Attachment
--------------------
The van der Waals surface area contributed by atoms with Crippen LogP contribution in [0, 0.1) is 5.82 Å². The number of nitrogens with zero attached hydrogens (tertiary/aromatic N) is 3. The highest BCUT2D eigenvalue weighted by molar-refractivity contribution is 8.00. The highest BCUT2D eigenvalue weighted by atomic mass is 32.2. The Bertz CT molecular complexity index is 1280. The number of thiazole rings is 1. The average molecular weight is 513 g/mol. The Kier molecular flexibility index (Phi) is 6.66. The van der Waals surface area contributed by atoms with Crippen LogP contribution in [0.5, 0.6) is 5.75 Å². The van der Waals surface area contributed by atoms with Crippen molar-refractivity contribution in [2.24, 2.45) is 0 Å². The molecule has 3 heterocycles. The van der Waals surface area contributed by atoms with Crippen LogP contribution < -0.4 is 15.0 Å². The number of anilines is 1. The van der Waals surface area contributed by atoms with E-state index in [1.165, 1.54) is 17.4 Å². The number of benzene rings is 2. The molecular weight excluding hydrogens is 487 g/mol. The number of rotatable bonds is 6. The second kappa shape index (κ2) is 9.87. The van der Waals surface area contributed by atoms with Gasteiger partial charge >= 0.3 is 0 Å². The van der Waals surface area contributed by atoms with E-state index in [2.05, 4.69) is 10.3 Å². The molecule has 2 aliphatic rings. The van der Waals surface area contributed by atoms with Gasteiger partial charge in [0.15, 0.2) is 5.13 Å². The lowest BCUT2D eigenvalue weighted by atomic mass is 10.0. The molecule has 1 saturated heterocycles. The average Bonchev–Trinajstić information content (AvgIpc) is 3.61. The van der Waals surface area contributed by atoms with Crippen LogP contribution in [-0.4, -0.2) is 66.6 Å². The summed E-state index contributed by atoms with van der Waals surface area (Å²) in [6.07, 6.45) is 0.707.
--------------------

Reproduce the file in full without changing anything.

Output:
The van der Waals surface area contributed by atoms with Crippen LogP contribution in [0, 0.1) is 5.82 Å². The number of nitrogens with zero attached hydrogens (tertiary/aromatic N) is 3. The highest BCUT2D eigenvalue weighted by molar-refractivity contribution is 8.00. The highest BCUT2D eigenvalue weighted by atomic mass is 32.2. The Bertz CT molecular complexity index is 1280. The number of thiazole rings is 1. The average molecular weight is 513 g/mol. The Kier molecular flexibility index (Phi) is 6.66. The van der Waals surface area contributed by atoms with Crippen LogP contribution in [0.5, 0.6) is 5.75 Å². The van der Waals surface area contributed by atoms with Crippen molar-refractivity contribution in [2.24, 2.45) is 0 Å². The molecule has 3 heterocycles. The van der Waals surface area contributed by atoms with Crippen LogP contribution < -0.4 is 15.0 Å². The number of anilines is 1. The van der Waals surface area contributed by atoms with E-state index in [1.165, 1.54) is 17.4 Å². The number of benzene rings is 2. The molecular weight excluding hydrogens is 487 g/mol. The number of rotatable bonds is 6. The second kappa shape index (κ2) is 9.87. The van der Waals surface area contributed by atoms with Gasteiger partial charge >= 0.3 is 0 Å². The van der Waals surface area contributed by atoms with E-state index in [2.05, 4.69) is 10.3 Å². The molecule has 2 aliphatic rings. The van der Waals surface area contributed by atoms with Gasteiger partial charge in [0.15, 0.2) is 5.13 Å². The lowest BCUT2D eigenvalue weighted by atomic mass is 10.0. The molecule has 1 saturated heterocycles. The average Bonchev–Trinajstić information content (AvgIpc) is 3.61. The van der Waals surface area contributed by atoms with Crippen LogP contribution in [-0.4, -0.2) is 66.6 Å². The summed E-state index contributed by atoms with van der Waals surface area (Å²) in [6.07, 6.45) is 0.707.